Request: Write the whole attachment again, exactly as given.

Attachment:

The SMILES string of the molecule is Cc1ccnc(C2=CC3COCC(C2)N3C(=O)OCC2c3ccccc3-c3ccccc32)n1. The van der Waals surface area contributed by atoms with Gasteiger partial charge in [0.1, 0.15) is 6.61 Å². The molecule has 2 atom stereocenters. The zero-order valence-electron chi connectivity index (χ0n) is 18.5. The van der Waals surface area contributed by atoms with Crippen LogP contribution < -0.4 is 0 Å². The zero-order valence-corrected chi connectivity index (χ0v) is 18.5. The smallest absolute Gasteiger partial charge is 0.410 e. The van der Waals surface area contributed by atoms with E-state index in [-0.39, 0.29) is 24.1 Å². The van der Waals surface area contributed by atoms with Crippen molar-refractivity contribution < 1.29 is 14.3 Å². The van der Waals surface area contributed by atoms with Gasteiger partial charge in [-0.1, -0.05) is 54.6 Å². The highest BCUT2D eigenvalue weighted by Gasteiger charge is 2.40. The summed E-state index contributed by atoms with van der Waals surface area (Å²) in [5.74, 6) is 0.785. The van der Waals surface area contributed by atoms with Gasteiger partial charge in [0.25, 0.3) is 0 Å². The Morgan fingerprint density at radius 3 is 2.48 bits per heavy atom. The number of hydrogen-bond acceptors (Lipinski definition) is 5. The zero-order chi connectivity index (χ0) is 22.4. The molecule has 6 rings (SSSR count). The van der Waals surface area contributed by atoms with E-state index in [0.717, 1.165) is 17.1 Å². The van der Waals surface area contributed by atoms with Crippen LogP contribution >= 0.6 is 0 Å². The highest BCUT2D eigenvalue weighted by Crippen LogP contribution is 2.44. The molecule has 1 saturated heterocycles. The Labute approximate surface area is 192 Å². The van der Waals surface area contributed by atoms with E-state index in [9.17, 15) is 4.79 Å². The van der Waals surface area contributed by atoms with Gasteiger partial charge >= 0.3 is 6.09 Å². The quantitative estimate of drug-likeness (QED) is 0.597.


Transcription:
The SMILES string of the molecule is Cc1ccnc(C2=CC3COCC(C2)N3C(=O)OCC2c3ccccc3-c3ccccc32)n1. The van der Waals surface area contributed by atoms with Gasteiger partial charge in [0.1, 0.15) is 6.61 Å². The molecule has 2 atom stereocenters. The zero-order valence-electron chi connectivity index (χ0n) is 18.5. The van der Waals surface area contributed by atoms with Crippen LogP contribution < -0.4 is 0 Å². The zero-order valence-corrected chi connectivity index (χ0v) is 18.5. The smallest absolute Gasteiger partial charge is 0.410 e. The van der Waals surface area contributed by atoms with E-state index in [-0.39, 0.29) is 24.1 Å². The van der Waals surface area contributed by atoms with Crippen molar-refractivity contribution < 1.29 is 14.3 Å². The van der Waals surface area contributed by atoms with Gasteiger partial charge in [-0.1, -0.05) is 54.6 Å². The highest BCUT2D eigenvalue weighted by Gasteiger charge is 2.40. The summed E-state index contributed by atoms with van der Waals surface area (Å²) in [5.74, 6) is 0.785. The van der Waals surface area contributed by atoms with Gasteiger partial charge in [0.25, 0.3) is 0 Å². The Morgan fingerprint density at radius 3 is 2.48 bits per heavy atom. The number of hydrogen-bond acceptors (Lipinski definition) is 5. The zero-order chi connectivity index (χ0) is 22.4. The molecule has 6 rings (SSSR count). The van der Waals surface area contributed by atoms with E-state index in [0.717, 1.165) is 17.1 Å². The van der Waals surface area contributed by atoms with Crippen LogP contribution >= 0.6 is 0 Å². The highest BCUT2D eigenvalue weighted by Crippen LogP contribution is 2.44. The molecule has 1 saturated heterocycles. The Labute approximate surface area is 192 Å². The van der Waals surface area contributed by atoms with E-state index in [9.17, 15) is 4.79 Å². The van der Waals surface area contributed by atoms with Gasteiger partial charge >= 0.3 is 6.09 Å². The quantitative estimate of drug-likeness (QED) is 0.597.